No. 24200 -- Pocahontas Mining
Company Limited Partnership v. Oxy USA, Inc.,
Resources, Inc., R & B Petroleum, Inc., and James J. Boyle
McCuskey, J. dissenting.
In reaching its opinion, the majority
of the Court has disregarded the requirements of Rule 9(b) of the
West Virginia Rules of Civil Procedure regarding the pleading of
fraud. This action adds credibility to the public perception that
this Court does not follow its own precedents and rules. Reversal
of the well-reasoned and factually grounded decision of the trial
court will also create reluctance by trial judges to perform
their duty to weed out meritless litigation when the facts and
the law clearly entitle a litigant to a pre-jury determination.
The facts which are essential to the issues are not in dispute: in 1980, the appellee and defendant below, Cardinal Resources, Inc., acting pursuant to the provisions of a proper oil and gas lease, drilled a producing well on property owned by the appellant and plaintiff below, Pocahontas Mining Company. Cardinal did not pay the royalties due to Pocahontas under the lease until early 1992 when the appellant, through its surveying crew, determined that Cardinal's well was located on Pocahontas' property, not on the property of an adjacent landowner as was shown on Cardinal's original well permit
application. After the discovery that the well was actually
located on the appellant's property, Cardinal began to pay the
royalties to Pocahontas, leaving in dispute unpaid royalties of
$32,842. In 1993, Pocahontas filed a complaint against Cardinal
in the McDowell County Circuit Court seeking contract and tort
damages, together with attorney's fees and punitive damages for
alleged breach of contract, fraud, "theft," and
trespass as a result of Cardinal's failure to pay the royalties
due from the well under the lease.
Crucial to this case is the fact that
Pocahontas did not allege any fact in its initial complaint, its
second amended complaint, or in its subsequently filed "Bill
of Particulars" which demonstrates that it relied, to its
detriment, on the well drilling on its property by Cardinal or on
Cardinal's failure to pay the royalties under the drilling lease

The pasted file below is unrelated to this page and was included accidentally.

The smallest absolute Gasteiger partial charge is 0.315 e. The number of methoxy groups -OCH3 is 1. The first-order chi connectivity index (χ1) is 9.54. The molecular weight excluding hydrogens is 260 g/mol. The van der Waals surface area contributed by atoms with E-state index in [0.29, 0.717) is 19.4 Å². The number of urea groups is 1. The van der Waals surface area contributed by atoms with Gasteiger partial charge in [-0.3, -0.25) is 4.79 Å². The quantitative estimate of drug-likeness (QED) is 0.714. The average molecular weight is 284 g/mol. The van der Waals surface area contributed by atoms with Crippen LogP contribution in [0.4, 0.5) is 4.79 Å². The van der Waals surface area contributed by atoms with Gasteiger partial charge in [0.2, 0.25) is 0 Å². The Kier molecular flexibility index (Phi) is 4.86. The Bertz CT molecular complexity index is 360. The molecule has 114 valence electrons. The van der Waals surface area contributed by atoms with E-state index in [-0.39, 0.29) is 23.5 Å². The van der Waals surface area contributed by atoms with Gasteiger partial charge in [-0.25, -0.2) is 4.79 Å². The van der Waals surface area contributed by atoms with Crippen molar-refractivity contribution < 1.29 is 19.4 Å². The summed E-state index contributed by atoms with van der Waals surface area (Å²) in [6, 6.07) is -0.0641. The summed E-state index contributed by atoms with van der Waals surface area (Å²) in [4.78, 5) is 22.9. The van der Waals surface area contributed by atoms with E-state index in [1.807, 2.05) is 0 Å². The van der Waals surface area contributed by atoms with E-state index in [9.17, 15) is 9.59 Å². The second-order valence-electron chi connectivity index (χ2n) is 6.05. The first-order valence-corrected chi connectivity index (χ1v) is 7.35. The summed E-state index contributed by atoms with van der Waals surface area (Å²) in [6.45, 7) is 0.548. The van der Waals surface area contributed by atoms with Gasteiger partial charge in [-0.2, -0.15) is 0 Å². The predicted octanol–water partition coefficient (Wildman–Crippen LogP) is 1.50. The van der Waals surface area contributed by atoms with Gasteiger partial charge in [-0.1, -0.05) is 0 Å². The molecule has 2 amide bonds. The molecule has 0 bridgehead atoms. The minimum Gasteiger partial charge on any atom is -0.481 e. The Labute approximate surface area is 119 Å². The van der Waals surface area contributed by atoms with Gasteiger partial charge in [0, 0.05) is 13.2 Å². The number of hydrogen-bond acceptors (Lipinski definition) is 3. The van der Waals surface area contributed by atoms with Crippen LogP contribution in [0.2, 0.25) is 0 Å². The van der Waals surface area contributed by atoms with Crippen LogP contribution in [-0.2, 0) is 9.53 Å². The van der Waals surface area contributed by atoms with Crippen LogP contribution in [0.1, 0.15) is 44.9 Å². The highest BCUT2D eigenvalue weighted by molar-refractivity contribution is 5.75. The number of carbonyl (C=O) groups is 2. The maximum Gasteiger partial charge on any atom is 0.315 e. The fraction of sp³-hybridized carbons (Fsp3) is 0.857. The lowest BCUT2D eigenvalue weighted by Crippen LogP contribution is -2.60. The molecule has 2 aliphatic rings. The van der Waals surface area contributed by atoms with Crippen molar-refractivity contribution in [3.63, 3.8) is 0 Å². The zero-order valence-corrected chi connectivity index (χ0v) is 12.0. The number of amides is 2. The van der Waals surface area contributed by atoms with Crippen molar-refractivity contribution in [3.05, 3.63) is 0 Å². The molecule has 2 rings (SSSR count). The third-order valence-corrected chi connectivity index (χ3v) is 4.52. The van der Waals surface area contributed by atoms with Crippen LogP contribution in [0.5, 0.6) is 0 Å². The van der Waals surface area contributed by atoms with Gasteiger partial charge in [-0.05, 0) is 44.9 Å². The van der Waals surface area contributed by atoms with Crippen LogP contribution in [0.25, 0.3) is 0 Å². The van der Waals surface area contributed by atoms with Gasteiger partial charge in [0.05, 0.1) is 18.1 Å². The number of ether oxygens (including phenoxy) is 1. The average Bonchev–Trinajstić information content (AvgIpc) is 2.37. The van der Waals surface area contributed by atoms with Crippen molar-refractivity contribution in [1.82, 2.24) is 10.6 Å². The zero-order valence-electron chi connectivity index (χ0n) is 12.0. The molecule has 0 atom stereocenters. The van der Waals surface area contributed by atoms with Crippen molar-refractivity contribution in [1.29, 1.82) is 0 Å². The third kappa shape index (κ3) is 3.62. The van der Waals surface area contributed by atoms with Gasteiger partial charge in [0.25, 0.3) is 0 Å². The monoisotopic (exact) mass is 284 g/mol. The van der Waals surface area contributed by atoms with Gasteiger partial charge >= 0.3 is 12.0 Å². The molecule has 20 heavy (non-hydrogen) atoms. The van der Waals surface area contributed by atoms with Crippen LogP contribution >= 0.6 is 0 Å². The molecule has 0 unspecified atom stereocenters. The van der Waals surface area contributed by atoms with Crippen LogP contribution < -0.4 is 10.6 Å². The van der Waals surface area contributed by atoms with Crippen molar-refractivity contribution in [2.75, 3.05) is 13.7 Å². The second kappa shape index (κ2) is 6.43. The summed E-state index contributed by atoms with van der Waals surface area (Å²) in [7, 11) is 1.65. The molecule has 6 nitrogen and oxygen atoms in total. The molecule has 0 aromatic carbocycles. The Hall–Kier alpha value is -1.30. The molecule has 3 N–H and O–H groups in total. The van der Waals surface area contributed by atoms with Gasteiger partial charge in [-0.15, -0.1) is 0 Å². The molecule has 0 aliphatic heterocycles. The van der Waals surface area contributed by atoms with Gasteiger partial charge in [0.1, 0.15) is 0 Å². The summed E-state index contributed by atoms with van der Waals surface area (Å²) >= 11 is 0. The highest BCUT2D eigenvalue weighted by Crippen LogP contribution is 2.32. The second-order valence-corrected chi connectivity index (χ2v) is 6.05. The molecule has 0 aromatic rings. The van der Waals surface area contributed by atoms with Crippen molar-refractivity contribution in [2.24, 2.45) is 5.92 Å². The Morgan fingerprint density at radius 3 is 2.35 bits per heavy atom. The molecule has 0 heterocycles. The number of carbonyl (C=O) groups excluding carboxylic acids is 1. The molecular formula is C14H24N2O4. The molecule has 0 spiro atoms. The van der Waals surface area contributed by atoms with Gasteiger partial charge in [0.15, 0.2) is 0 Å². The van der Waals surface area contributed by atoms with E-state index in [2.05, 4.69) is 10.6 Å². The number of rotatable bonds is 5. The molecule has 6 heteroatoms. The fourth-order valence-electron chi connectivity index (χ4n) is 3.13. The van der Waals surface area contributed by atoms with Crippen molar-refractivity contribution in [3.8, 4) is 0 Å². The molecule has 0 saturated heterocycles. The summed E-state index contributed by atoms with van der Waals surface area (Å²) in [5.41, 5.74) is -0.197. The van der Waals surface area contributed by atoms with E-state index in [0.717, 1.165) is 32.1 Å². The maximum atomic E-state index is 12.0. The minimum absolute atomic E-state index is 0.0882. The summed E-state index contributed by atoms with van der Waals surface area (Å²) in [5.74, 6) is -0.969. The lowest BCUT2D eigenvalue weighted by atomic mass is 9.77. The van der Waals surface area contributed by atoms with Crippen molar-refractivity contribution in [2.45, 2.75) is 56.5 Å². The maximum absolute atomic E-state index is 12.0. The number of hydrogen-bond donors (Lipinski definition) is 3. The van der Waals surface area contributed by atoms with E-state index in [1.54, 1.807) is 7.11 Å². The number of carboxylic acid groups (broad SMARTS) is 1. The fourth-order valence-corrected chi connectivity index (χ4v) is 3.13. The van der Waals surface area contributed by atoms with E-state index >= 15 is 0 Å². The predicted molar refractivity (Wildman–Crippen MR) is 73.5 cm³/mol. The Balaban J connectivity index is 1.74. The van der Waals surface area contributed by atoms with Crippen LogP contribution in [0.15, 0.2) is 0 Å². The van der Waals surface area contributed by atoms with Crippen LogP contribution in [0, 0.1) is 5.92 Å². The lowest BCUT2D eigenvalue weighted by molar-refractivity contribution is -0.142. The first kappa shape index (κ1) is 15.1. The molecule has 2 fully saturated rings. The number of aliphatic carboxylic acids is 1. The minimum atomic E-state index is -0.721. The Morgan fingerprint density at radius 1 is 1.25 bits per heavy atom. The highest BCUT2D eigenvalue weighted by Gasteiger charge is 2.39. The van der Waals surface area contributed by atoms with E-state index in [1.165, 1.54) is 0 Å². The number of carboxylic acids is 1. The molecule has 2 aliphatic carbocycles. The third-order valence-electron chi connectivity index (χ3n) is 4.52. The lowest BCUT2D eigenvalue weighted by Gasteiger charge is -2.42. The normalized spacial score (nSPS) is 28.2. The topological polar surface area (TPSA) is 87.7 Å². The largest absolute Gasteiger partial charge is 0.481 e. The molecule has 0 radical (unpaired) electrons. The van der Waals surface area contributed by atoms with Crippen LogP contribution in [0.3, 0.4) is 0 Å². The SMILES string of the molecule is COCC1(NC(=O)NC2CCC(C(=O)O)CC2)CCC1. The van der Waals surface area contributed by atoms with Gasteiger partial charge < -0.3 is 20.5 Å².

The trial court, after twice giving Pocahontas the opportunity to amend its complaint to comply with the requirements of Rule 9(b) that fraud be pled with particularity, concluded that Pocahontas had failed to do so and granted the appellee's motion to dismiss the fraud claim. The court ruled that Pocahontas "does not allege fraud with the particularity required by Rule 9(b) and, as a matter of law, does not present a proper factual basis upon which relief can be granted for fraud and does not comply with the requirements of this court's order of April 4, 1996." The case proceeded to trial on
the remaining contract claim on September 23, 1996, at which
time the trial court directed a judgment in favor of Pocahontas
against the appellee for $32,842 in unpaid royalties and $12,783
for damages incidental to the breach of contract claim.See footnote 1 1
Both Rule 9(b) of the Federal Rules of
Civil Procedure and Rule 9(b) of the West Virginia Rules of Civil
Procedure specifically require that "in all averments of
fraud . . . the circumstances constituting fraud . . . shall be
stated with particularity . . . ." As clear as the Rule is,
clearer still is the reason for the rule. In Hager v. Exxon
Corporation, 161 W.Va. 278, 241 S.E.2d 920 (1978), this Court
concluded that "fraud is of such gravity" that the
strict requirement of Rule 9(b) was included to afford the party
charged with fraud an opportunity to prepare an adequate defense.
In the same vein, 5 Wright and Miller, Federal Practice and
Procedure: Civil 2d § 1296 (1990), advanced the following
reasoning for requiring particularity in the pleading of fraud or
It has been said that the requirement is necessary to safeguard potential defendants from lightly made claims charging commission of acts that involve some degree of moral turpitude. Allegations of fraud or mistake frequently are advanced only for their nuisance or settlement value and with little hope that they will be successful.
This is precisely the type of case that the rule requiring particularity in pleading fraud was designed to prevent.
The majority's error arises from its failure to apply the definition of fraud under West Virginia law to the appellant's factual allegations. The elements of fraud under West Virginia case law, which tracks the classic textbook definition of fraud found in 5 Wright and Miller, Federal Practice and Procedure: Civil 2d § 1297 (1990), are stated in Syllabus Point 3 of Cordial v. Ernst & Young, 199 W.Va. 119, 483 S.E.2d 248 (1996):
"'"The essential elements in an action for fraud are: (1) that the act claimed to be fraudulent was the act of the defendant or induced by him; (2) that it was material and false; that plaintiff relied on it and was justified under the circumstances in relying upon it; and (3) that he was damaged because he relied on it." Syl. Pt. 1, Lengyel v. Lint, 167 W.Va. 272, 280 S.E.2d 66 (1981).' Syllabus Point 2, Muzelak v. King Chevrolet, Inc., 179 W.Va. 340, 368 S.E.2d 710 (1988)." Syllabus point 2, Bowling v. Ansted Chrysler-Plymouth- Dodge, 188 W.Va. 468, 425 S.E.2d 144 (1992).